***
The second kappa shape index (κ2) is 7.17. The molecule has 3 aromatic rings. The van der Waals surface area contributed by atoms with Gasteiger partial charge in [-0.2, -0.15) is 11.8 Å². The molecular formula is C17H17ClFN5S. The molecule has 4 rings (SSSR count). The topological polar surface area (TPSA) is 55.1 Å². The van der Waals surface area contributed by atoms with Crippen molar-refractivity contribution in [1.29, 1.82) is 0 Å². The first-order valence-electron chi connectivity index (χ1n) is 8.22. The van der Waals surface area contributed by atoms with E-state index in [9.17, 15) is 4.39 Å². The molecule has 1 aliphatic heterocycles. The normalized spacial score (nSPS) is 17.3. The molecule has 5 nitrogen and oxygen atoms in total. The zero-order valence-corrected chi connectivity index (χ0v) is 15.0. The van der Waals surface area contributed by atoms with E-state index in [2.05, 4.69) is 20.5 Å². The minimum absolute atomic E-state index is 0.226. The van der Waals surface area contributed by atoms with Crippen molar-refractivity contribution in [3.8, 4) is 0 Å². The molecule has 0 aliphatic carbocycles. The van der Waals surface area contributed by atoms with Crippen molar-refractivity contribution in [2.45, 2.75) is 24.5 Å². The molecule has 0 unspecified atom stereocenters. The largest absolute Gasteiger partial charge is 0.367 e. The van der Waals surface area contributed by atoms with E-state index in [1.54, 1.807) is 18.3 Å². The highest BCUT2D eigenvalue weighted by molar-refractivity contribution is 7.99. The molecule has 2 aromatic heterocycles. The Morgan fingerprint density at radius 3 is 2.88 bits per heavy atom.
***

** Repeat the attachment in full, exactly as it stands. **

The second kappa shape index (κ2) is 7.17. The molecule has 3 aromatic rings. The van der Waals surface area contributed by atoms with Gasteiger partial charge in [-0.2, -0.15) is 11.8 Å². The molecular formula is C17H17ClFN5S. The molecule has 4 rings (SSSR count). The topological polar surface area (TPSA) is 55.1 Å². The van der Waals surface area contributed by atoms with Crippen molar-refractivity contribution in [1.29, 1.82) is 0 Å². The first-order valence-electron chi connectivity index (χ1n) is 8.22. The van der Waals surface area contributed by atoms with E-state index in [9.17, 15) is 4.39 Å². The molecule has 1 aliphatic heterocycles. The normalized spacial score (nSPS) is 17.3. The molecule has 5 nitrogen and oxygen atoms in total. The zero-order valence-corrected chi connectivity index (χ0v) is 15.0. The van der Waals surface area contributed by atoms with E-state index in [2.05, 4.69) is 20.5 Å². The minimum absolute atomic E-state index is 0.226. The van der Waals surface area contributed by atoms with Crippen molar-refractivity contribution in [3.8, 4) is 0 Å². The molecule has 0 aliphatic carbocycles. The van der Waals surface area contributed by atoms with Crippen molar-refractivity contribution in [2.45, 2.75) is 24.5 Å². The molecule has 0 unspecified atom stereocenters. The largest absolute Gasteiger partial charge is 0.367 e. The van der Waals surface area contributed by atoms with E-state index in [1.54, 1.807) is 18.3 Å². The highest BCUT2D eigenvalue weighted by molar-refractivity contribution is 7.99. The molecule has 2 aromatic heterocycles. The Morgan fingerprint density at radius 3 is 2.88 bits per heavy atom.